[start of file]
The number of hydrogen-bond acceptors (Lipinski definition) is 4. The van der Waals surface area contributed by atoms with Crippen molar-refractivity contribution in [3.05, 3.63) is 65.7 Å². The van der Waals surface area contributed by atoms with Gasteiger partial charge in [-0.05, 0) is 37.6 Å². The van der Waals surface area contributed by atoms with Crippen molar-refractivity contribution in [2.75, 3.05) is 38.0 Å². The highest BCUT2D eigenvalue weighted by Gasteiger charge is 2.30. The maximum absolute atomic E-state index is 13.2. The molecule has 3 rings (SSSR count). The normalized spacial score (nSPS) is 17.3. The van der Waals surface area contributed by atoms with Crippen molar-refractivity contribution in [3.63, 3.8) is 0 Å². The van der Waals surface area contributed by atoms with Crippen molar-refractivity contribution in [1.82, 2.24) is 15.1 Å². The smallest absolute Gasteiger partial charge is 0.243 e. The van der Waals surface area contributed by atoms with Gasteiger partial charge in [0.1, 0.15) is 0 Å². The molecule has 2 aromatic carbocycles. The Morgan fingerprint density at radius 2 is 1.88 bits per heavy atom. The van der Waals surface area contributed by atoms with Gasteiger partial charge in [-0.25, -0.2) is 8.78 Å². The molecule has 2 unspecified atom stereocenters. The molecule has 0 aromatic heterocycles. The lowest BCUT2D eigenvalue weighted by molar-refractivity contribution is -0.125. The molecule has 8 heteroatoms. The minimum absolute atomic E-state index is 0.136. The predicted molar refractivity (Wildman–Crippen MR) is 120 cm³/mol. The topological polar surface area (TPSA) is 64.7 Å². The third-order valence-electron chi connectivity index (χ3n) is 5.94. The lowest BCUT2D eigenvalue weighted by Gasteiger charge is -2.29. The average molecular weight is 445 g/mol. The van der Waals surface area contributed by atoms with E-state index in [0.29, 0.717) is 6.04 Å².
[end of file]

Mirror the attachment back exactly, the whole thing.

The number of hydrogen-bond acceptors (Lipinski definition) is 4. The van der Waals surface area contributed by atoms with Crippen molar-refractivity contribution in [3.05, 3.63) is 65.7 Å². The van der Waals surface area contributed by atoms with Gasteiger partial charge in [-0.05, 0) is 37.6 Å². The van der Waals surface area contributed by atoms with Crippen molar-refractivity contribution in [2.75, 3.05) is 38.0 Å². The highest BCUT2D eigenvalue weighted by Gasteiger charge is 2.30. The maximum absolute atomic E-state index is 13.2. The molecule has 3 rings (SSSR count). The normalized spacial score (nSPS) is 17.3. The van der Waals surface area contributed by atoms with Crippen molar-refractivity contribution in [3.63, 3.8) is 0 Å². The van der Waals surface area contributed by atoms with Crippen molar-refractivity contribution in [1.82, 2.24) is 15.1 Å². The smallest absolute Gasteiger partial charge is 0.243 e. The van der Waals surface area contributed by atoms with Gasteiger partial charge in [0.1, 0.15) is 0 Å². The molecule has 2 aromatic carbocycles. The Morgan fingerprint density at radius 2 is 1.88 bits per heavy atom. The van der Waals surface area contributed by atoms with Gasteiger partial charge in [-0.25, -0.2) is 8.78 Å². The molecule has 2 unspecified atom stereocenters. The molecule has 0 aromatic heterocycles. The lowest BCUT2D eigenvalue weighted by molar-refractivity contribution is -0.125. The molecule has 8 heteroatoms. The minimum absolute atomic E-state index is 0.136. The predicted molar refractivity (Wildman–Crippen MR) is 120 cm³/mol. The topological polar surface area (TPSA) is 64.7 Å². The third-order valence-electron chi connectivity index (χ3n) is 5.94. The lowest BCUT2D eigenvalue weighted by Gasteiger charge is -2.29. The average molecular weight is 445 g/mol. The van der Waals surface area contributed by atoms with E-state index in [0.29, 0.717) is 6.04 Å².